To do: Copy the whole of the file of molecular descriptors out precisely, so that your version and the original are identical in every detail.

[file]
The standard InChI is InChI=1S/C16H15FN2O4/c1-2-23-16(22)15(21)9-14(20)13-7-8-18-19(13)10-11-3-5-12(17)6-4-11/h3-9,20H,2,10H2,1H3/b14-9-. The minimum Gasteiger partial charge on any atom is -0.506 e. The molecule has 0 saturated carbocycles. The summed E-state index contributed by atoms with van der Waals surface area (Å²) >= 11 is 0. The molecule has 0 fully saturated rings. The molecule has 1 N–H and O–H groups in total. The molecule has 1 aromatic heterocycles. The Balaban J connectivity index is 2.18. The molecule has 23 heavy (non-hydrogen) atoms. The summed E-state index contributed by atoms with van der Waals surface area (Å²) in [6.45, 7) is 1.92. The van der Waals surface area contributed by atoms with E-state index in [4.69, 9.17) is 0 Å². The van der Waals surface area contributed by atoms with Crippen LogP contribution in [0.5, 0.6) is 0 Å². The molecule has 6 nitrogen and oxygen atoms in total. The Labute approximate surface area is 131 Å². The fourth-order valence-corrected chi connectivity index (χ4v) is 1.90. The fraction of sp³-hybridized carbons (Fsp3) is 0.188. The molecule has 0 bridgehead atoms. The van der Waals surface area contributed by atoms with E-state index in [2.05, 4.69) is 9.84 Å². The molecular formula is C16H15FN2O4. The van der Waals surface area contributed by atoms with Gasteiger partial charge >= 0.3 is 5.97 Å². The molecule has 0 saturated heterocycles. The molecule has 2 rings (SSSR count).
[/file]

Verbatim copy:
The standard InChI is InChI=1S/C16H15FN2O4/c1-2-23-16(22)15(21)9-14(20)13-7-8-18-19(13)10-11-3-5-12(17)6-4-11/h3-9,20H,2,10H2,1H3/b14-9-. The minimum Gasteiger partial charge on any atom is -0.506 e. The molecule has 0 saturated carbocycles. The summed E-state index contributed by atoms with van der Waals surface area (Å²) >= 11 is 0. The molecule has 0 fully saturated rings. The molecule has 1 N–H and O–H groups in total. The molecule has 1 aromatic heterocycles. The Balaban J connectivity index is 2.18. The molecule has 23 heavy (non-hydrogen) atoms. The summed E-state index contributed by atoms with van der Waals surface area (Å²) in [6.45, 7) is 1.92. The van der Waals surface area contributed by atoms with E-state index in [4.69, 9.17) is 0 Å². The van der Waals surface area contributed by atoms with Crippen LogP contribution in [0.5, 0.6) is 0 Å². The molecule has 6 nitrogen and oxygen atoms in total. The Labute approximate surface area is 131 Å². The fourth-order valence-corrected chi connectivity index (χ4v) is 1.90. The fraction of sp³-hybridized carbons (Fsp3) is 0.188. The molecule has 0 bridgehead atoms. The van der Waals surface area contributed by atoms with E-state index in [2.05, 4.69) is 9.84 Å². The molecular formula is C16H15FN2O4. The van der Waals surface area contributed by atoms with Gasteiger partial charge >= 0.3 is 5.97 Å². The molecule has 0 saturated heterocycles. The molecule has 2 rings (SSSR count).